FOR millennia humans have regarded themselves as being superior to the rest of the living world. It often takes the form of a kind of exceptionalism that assumes that the rules that apply to the rest of nature do not apply to humans.
At its most extreme it is exercised by nations, which see themselves as being exceptional or better than any other nation. We live in the anthropocene, a proposed geological epoch in which human activity has a significant negative impact on the Earth’s ecosystems including climate change. One response is what is called posthumanist theory, which posits the idea of people existing in a state beyond humanity.
However, Patricia MacCormack in The Ahuman Manifesto argues that posthumanism ‘seems to have exhausted itself in a morass of nihilism and despair’. And in what for many people is likely to come as an existential shock, MacCormack is proposing the end of humanity itself. She writes: “The death of the anthropocene opens up thousands of voices, trajectories and necessary activisms. I use death here as it will be used in the entire manifesto: both advocating for the deceleration of human life through cessation of reproduction, thus the death of humans (though, as will be clear, with care as we live out the lives we have), and the absolute end of the perception that apprehends all living organisms and relations through an anthropocentric-signifying system.” To which one reaction might be ‘wow’!
She compares her position to that of Franco Berardi (aka Bifo) who is looking for an ‘ethical method of withdrawal from the present barbarism’ and to find ‘new ethical values’. In an uncompromising response MacCormack writes: “I share these ambitions with Bifo, but we diverge when he asks how can we remain human. My response is we should not want to.” Her fundamental position comes from the belief that we ‘humans are simply part of a thing known as earth’. We are not special in any way and what she is arguing for is ‘ultimately the end of humans’ violent occupation of Earth’. Her call to action is to:
Forsake human privilege.
Practice abolitionist veganism.
Cease reproduction of humans.
Develop experimental modes of expression beyond anthropocentric-signifying systems of representation and recognition – and
Care for the world at this time until we are gone.
“Ultimately, The Ahuman Manifesto is a a call to activism for the other at the expense of the self, not as a form of martyrdom, but because life in this book is understood ecosophically as a natural contract.” Interestingly, however, MacCormack combines the desire to kill off the human species with a new love of humanity as it disappears. A kind of death love one might show to someone with a terminal disease who wants to die. But this death love has a contradiction at its heart because if, as we slowly disappear, we can begin to love ourselves and the natural world more and more, then the less justification there is for ending humanity.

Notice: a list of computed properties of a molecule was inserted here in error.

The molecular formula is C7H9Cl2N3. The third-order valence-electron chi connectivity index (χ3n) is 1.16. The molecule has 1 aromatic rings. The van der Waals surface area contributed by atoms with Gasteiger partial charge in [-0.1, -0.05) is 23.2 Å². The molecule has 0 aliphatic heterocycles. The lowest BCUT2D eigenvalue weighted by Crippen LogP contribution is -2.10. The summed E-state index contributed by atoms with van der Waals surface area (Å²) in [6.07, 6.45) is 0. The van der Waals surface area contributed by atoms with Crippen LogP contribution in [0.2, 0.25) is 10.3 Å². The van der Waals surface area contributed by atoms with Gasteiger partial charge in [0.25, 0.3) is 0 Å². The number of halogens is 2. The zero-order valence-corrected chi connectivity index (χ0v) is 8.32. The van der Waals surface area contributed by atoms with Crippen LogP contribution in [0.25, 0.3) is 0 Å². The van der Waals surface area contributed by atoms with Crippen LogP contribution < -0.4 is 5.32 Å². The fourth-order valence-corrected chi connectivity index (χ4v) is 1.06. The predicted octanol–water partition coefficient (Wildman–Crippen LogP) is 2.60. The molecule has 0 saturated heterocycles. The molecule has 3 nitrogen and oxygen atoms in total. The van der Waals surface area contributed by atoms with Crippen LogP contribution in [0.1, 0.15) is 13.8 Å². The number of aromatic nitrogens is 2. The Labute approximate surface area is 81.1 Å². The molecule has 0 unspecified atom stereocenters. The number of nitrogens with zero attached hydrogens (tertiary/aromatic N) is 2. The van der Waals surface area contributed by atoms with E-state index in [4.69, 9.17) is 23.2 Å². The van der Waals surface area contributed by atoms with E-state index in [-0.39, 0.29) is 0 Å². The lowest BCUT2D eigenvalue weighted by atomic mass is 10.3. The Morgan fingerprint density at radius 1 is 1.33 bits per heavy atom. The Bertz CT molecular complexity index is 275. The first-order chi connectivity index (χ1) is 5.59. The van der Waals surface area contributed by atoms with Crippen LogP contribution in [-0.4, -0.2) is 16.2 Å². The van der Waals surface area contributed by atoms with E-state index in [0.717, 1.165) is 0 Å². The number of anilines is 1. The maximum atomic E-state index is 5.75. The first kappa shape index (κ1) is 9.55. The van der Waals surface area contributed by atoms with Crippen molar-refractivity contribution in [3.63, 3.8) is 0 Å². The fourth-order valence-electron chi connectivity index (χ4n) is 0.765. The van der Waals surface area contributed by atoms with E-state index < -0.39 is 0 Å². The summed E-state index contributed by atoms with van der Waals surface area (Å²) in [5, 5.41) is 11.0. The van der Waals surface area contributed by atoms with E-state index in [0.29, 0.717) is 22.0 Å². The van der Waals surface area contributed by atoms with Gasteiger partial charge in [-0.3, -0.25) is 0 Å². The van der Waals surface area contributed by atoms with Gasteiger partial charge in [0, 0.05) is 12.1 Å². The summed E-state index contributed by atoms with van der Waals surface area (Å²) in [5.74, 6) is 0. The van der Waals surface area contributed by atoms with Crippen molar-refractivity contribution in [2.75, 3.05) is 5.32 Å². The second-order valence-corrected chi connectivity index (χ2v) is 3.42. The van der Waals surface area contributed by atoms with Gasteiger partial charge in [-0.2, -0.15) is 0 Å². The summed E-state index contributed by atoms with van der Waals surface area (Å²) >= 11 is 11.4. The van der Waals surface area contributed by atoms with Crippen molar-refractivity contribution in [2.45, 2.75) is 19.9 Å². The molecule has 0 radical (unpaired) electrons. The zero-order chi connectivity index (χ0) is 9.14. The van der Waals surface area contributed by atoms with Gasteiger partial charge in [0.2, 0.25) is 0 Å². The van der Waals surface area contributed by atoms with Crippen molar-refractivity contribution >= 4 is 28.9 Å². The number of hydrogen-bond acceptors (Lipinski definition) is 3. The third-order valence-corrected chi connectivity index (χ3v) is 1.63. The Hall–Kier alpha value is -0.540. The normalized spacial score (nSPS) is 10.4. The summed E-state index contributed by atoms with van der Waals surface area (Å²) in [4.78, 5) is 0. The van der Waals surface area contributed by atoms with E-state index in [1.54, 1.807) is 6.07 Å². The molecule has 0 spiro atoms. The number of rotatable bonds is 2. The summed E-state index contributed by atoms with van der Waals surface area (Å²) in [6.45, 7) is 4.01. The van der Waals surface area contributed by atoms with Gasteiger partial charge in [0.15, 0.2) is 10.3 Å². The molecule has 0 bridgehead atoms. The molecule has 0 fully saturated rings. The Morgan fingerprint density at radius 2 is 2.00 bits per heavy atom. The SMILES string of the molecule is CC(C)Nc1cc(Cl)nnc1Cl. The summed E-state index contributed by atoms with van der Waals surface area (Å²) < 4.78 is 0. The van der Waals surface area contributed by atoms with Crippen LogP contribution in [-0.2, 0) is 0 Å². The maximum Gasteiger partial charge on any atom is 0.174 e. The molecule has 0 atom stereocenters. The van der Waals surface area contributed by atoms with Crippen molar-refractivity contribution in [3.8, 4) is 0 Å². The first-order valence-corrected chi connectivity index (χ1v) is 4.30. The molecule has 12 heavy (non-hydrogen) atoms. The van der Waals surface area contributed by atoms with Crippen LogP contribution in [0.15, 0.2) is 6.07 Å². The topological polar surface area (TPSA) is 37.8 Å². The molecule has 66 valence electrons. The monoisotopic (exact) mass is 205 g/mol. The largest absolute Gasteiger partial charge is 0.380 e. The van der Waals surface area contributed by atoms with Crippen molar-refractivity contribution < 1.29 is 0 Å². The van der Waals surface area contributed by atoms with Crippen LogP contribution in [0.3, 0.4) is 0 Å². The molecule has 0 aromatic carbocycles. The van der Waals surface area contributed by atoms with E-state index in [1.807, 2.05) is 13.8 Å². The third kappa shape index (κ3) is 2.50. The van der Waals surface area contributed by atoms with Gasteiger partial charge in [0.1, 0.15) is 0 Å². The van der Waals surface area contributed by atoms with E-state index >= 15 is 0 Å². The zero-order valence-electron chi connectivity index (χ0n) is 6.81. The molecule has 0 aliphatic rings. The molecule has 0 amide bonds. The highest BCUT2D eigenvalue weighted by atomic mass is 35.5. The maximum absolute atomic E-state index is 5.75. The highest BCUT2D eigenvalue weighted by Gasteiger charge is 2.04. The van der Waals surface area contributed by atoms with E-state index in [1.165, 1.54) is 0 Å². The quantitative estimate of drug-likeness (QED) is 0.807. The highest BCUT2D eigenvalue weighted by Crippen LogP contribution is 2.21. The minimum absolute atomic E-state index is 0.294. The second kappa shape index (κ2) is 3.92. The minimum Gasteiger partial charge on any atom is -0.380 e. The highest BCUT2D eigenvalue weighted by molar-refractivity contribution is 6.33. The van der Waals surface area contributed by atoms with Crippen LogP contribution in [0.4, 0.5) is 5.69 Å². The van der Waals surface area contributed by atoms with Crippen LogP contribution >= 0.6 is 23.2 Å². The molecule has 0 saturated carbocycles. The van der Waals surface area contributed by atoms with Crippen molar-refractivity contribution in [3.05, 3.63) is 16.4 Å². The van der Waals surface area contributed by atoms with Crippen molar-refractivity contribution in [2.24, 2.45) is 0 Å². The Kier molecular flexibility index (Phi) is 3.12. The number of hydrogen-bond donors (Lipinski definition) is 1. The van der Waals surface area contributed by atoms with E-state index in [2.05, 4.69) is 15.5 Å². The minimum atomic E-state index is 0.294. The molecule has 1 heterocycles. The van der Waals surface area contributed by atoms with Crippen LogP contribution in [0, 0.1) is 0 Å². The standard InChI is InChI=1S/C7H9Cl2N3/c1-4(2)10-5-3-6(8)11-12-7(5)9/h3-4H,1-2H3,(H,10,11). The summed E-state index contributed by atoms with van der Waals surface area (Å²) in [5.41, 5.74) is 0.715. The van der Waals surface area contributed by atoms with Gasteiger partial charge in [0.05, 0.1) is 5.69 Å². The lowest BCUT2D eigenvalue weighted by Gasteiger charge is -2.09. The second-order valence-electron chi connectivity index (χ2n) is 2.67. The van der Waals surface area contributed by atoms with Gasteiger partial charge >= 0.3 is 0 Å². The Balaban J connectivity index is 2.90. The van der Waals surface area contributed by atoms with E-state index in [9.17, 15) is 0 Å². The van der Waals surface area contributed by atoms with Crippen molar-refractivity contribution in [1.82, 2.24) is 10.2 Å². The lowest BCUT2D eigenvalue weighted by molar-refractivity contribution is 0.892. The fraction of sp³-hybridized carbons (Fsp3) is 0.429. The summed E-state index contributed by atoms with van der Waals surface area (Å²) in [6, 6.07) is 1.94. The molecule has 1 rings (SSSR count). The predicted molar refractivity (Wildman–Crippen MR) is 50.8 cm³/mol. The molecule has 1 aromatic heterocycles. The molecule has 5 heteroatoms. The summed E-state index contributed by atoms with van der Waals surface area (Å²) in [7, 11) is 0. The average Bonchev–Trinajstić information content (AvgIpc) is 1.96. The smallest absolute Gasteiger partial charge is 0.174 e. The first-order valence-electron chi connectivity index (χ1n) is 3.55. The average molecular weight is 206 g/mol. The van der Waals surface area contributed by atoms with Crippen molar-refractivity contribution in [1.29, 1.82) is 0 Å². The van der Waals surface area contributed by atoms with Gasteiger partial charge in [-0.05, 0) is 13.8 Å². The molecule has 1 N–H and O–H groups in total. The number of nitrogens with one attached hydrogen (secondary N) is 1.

Another important point to make is that while she argues against human exceptionalism, she seems to be arguing that only humans, as far as we know, can even contemplate ending their time on Earth – thus demonstrating that we are truly exceptional. And, since it is extremely unlikely that humans as a whole will agree to cease their reproduction, the only realistic way of achieving MacCormack’s goal would appear to be some kind of forced process, so undermining her desire for humans to love each other more.
And yet there is truth in this book as well. There is truth when she draws out the paradox of a species that knows it cannot live for ever, yet covets ‘transhumanism, religious afterlives, eternal reincarnation or living on through our art or our children’.
There is truth when she points out that ‘capitalism has converted pleasure to measure and desire so mechanized that we are striving to be equal to inanimate luxury objects even while claiming to be superior to sentient nonhumans.”
In a review of the book in issue 152 of Philosophy Now Dr Stephen Alexander argues that her ‘moralism triumphs over her own confessed world view’, although he agrees that her position is not ‘philosophical nihilism, but a form ethical affirmation’, which itself seems hard to justify.
One can get a lot out of this book if one sees it as a kind of thought experiment along the lines of what would happen to the world if humans extracted themselves from it? Central to this question, of course, is climate change. But in trying to slow down or even reverse climate change we are talking about saving humans in particular and biodiversity in general – the Earth itself will continue regardless until such time as the Sun collapses in on itself.
Ultimately, simply arguing against human exceptionalism does not in itself justify bringing humanity to a slow end. In many ways, although we are a part of nature not separate from it, we are in many ways extraordinarily exceptional. So, perhaps what we should be doing is trying to turn that exceptionalism into a more positive force than negative. Whether this is any more achievable that posthumanism or ahumanism is not clear.